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Boat Boys and Aluguers

January 6th, 2009 · No Comments

So we left Sal and sailed overnight to isle of Santiago, this is the main island with all the administrative offices. Now for the main island and a port of entry, you would expect some visiting boats, yes, well there was Us. We rounded the corner into the harbour, and thought “What have we let ourselves in for”, has something happened that all the other boats have gone.

Well we’re here now so anchor down in the prime spot.

Arriving at each island you have to check in, instructions in pilot book were clear, what we had not anticipated was the rush from the boat boys for our custom. The boat boys are between 25 and 35 years old and rush along the quay to take your line and help you dock. Their job is to look after your dinghy and keep it safe, for a negotiated price, of course. Silvy was our boy the first day.

Passport check complete we then took a taxi to the customs, where they wanted to see the ships papers, officialdom complete, a sign of relief, we can look at the town. Everyone was very friendly, no problems, but we were the obvious tourist. Our second day, still no other boats, off we went into town by taxi, the docks is not really a place to be walking and it’s a reasonable distance to the plateau where the town is. We had decided to take the communal minibus, they call them aluguer,

up into the mountain region, but as soon as you look interested, all the drivers rush to you to get you to go with them. We selected one, were given our seat, which meant moving other passengers around so we could sit together, remember we do not speak Portuguese, so a lot of map pointing and looking at watches to be sure that we got to where we wanted to go and more importantly were going to get back before dark. The aluguer was overflowing, extra seats, bits of wood, were put it place to accommodate the extra bottoms. The music was on the only setting, booming, off we went. Everybody held on tight. The mountain area was lush, and rose up quickly, passengers got off the minibus wherever they wanted, and a bag of shopping was dropped off too. Before we knew it, the driver stopped and indicated that we should get out, all with lots of smiling, our stop, a small, village high in the mountain. The village was a one road place, little shops in people’s houses, chickens and dogs wandering around, school was coming out and we had some very friendly smiles from the children. In the square was the café where lunch was being served. Note the Christmas tablecloth. After lunch a saunter back to the main road to wait for another aluguer, we waited only minutes before one came The journey back was just as fast and just as loud.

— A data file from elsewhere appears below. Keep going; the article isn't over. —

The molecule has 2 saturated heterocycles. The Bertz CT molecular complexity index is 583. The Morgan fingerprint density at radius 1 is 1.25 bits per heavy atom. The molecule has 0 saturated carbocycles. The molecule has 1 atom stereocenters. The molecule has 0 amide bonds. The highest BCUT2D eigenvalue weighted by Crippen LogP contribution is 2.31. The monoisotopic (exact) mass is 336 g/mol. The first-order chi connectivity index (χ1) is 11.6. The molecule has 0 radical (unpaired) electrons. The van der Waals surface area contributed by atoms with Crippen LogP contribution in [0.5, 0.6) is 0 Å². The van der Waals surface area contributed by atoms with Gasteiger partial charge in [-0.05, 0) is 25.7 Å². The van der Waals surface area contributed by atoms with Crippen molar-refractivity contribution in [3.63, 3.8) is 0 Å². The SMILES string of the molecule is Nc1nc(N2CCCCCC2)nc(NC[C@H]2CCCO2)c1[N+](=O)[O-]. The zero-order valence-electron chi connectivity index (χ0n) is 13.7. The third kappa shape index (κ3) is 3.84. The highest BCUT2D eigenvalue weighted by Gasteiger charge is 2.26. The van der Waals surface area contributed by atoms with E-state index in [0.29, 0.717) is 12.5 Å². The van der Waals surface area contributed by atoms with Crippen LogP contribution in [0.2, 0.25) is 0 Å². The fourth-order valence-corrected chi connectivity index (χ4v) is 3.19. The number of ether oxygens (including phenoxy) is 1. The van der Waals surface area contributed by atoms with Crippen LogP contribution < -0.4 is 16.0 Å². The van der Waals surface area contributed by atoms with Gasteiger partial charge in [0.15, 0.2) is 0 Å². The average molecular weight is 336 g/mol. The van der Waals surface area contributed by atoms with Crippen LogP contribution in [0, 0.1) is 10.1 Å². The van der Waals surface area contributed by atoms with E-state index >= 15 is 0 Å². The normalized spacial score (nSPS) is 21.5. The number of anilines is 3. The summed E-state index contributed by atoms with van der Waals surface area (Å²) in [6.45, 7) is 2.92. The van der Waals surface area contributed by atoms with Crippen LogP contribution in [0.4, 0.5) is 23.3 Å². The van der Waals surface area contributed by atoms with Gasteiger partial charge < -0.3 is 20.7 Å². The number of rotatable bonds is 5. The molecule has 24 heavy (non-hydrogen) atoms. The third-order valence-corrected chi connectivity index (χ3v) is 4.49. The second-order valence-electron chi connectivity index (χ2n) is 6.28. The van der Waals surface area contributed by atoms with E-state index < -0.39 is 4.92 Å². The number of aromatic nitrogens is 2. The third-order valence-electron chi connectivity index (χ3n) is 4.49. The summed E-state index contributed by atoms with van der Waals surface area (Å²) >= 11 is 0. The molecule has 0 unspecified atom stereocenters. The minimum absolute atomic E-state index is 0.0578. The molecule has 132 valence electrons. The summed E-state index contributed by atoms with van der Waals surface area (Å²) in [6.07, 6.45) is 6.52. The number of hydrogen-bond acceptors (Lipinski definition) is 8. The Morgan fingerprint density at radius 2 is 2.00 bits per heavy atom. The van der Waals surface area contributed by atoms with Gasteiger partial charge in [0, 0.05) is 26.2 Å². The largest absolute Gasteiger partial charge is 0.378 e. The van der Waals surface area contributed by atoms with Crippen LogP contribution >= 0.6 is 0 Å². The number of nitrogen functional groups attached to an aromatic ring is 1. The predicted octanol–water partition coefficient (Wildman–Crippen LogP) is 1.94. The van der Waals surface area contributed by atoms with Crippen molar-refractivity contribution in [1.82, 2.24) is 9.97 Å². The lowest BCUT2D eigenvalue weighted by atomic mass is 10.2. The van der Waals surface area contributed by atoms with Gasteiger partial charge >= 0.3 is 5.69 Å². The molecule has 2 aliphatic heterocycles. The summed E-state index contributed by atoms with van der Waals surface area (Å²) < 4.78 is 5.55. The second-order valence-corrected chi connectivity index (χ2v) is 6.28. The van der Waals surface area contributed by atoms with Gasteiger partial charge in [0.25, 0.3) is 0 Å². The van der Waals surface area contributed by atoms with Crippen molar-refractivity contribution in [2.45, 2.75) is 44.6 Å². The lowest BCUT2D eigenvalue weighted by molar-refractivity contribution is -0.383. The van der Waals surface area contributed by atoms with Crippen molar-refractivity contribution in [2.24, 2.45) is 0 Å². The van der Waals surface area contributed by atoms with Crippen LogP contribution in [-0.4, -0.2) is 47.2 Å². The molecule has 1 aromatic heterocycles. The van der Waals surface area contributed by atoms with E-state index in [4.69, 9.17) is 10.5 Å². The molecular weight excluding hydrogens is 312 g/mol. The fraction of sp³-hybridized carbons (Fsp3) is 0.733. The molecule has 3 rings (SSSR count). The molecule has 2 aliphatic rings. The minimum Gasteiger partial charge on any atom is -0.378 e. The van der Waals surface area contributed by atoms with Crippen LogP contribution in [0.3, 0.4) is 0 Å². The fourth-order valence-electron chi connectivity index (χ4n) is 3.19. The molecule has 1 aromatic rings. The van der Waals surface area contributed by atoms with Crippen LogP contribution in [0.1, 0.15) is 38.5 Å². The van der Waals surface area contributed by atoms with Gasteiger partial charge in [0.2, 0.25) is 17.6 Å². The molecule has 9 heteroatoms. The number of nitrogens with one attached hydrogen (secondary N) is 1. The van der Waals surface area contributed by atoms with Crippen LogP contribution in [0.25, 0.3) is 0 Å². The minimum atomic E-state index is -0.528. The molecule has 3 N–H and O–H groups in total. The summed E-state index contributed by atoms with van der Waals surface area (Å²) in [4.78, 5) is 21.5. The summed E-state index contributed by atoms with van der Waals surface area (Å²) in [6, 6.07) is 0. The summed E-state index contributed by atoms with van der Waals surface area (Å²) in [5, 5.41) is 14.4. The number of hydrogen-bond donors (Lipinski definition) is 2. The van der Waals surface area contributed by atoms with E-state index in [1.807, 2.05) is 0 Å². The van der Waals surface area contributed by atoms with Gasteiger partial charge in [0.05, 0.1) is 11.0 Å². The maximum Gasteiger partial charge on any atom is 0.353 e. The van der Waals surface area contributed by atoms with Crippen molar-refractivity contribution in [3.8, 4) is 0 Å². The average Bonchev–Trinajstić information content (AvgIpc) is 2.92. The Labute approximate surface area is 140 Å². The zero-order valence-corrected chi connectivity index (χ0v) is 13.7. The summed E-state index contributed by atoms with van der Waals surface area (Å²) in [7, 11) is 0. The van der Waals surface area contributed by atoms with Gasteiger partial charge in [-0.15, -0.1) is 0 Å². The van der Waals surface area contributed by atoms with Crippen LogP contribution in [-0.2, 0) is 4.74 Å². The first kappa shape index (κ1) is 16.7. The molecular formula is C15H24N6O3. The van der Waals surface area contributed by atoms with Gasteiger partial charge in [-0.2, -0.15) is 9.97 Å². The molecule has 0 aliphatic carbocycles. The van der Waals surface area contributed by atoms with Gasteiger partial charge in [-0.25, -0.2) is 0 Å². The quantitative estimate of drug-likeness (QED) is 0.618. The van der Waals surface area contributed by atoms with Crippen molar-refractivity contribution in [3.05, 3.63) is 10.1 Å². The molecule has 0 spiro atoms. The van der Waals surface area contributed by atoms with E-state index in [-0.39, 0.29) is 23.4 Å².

Next day, trip to market and internet cafes. Again our boat boy was there waiting for us on the dock with a big smiling face, trip to market was fantastic, fruit and vegetables very fresh and more importantly for us had not been chilled, so would last longer. Produce was excellent, everyone was so helpful, and happy, I wish now I had bought more.

Internet was not so hot and could not cope with out memory stick. We saw a poster advertising a concert for one of the best fado singers, unfortunately we would gone by then, also it was at night and it’s not advised to be out at night. Click this link to hear Cesaria Evora(suggest a right click and open in new tag to let you do other things while it loads.) While David went off on a photo hunt, I sat on the window sill of a bank; the windows were one-way so I could not see in. Anyway I’m sitting there, minding my own business when the door opens and the uniformed officer signals to me, now I take this to mean get off my window sill, but no he means come in, oh dear how do I get out of this one. It ends up he wants me to have a seat inside the airconditioned bank. Now I have a proper seat, looking out, in comfort while I wait on David. How nice was he, and would that happen at home?

Silvy was having his supper when we got back, and helped us into the dinghy with the shopping. We had the feeling that he never left the boat all day.

Signing out was the same procedure as signing in, except we had the exit stamp, important for arriving at our next destination, the Caribbean.

Now for any other sailors thinking of going to Santiago, don’t think twice, we had a great time filled up with fresh fruit and veg and the fish market was unbelievable. The usual being sensible ashore applies. Before anyone says, yes it is difficult for me to be sensible.

We left bright and early on the Saturday morning, found long acceleration areas around the island which helped us on our way across the Atlantic.

Do we make it in one piece, do we have enough food, do we fall out you will have to wait for the next exciting episode, which will follow later. I hope.

link to full set of pictures in gallery

Link to gallery for trip into Picos

Tags: Atlantic Leg